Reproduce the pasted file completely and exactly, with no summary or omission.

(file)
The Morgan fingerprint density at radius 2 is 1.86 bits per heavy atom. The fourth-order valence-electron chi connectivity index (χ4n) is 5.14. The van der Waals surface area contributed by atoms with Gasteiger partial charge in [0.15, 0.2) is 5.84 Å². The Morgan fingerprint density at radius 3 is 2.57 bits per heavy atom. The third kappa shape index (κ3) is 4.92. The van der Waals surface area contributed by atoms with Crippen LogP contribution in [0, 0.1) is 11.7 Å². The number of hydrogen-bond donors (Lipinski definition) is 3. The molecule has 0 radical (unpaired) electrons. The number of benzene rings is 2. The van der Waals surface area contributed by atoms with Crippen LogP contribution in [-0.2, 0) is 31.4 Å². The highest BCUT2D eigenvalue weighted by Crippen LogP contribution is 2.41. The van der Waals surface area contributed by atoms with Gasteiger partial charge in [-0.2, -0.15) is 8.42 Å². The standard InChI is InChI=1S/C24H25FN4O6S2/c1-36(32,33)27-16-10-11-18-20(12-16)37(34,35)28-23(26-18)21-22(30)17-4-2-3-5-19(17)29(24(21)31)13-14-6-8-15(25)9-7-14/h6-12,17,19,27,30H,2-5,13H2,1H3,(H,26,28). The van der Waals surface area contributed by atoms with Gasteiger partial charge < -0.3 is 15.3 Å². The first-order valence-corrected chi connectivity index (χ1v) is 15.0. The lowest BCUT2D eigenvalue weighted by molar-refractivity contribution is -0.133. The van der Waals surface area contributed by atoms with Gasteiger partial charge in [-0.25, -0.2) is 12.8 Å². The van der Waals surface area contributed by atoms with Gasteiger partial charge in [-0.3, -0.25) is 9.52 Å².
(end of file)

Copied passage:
The Morgan fingerprint density at radius 2 is 1.86 bits per heavy atom. The fourth-order valence-electron chi connectivity index (χ4n) is 5.14. The van der Waals surface area contributed by atoms with Gasteiger partial charge in [0.15, 0.2) is 5.84 Å². The Morgan fingerprint density at radius 3 is 2.57 bits per heavy atom. The third kappa shape index (κ3) is 4.92. The van der Waals surface area contributed by atoms with Crippen LogP contribution in [0, 0.1) is 11.7 Å². The number of hydrogen-bond donors (Lipinski definition) is 3. The molecule has 0 radical (unpaired) electrons. The number of benzene rings is 2. The van der Waals surface area contributed by atoms with Crippen LogP contribution in [-0.2, 0) is 31.4 Å². The highest BCUT2D eigenvalue weighted by Crippen LogP contribution is 2.41. The van der Waals surface area contributed by atoms with Gasteiger partial charge in [-0.2, -0.15) is 8.42 Å². The standard InChI is InChI=1S/C24H25FN4O6S2/c1-36(32,33)27-16-10-11-18-20(12-16)37(34,35)28-23(26-18)21-22(30)17-4-2-3-5-19(17)29(24(21)31)13-14-6-8-15(25)9-7-14/h6-12,17,19,27,30H,2-5,13H2,1H3,(H,26,28). The van der Waals surface area contributed by atoms with Gasteiger partial charge < -0.3 is 15.3 Å². The first-order valence-corrected chi connectivity index (χ1v) is 15.0. The lowest BCUT2D eigenvalue weighted by molar-refractivity contribution is -0.133. The van der Waals surface area contributed by atoms with Gasteiger partial charge in [-0.25, -0.2) is 12.8 Å². The van der Waals surface area contributed by atoms with Gasteiger partial charge in [-0.3, -0.25) is 9.52 Å².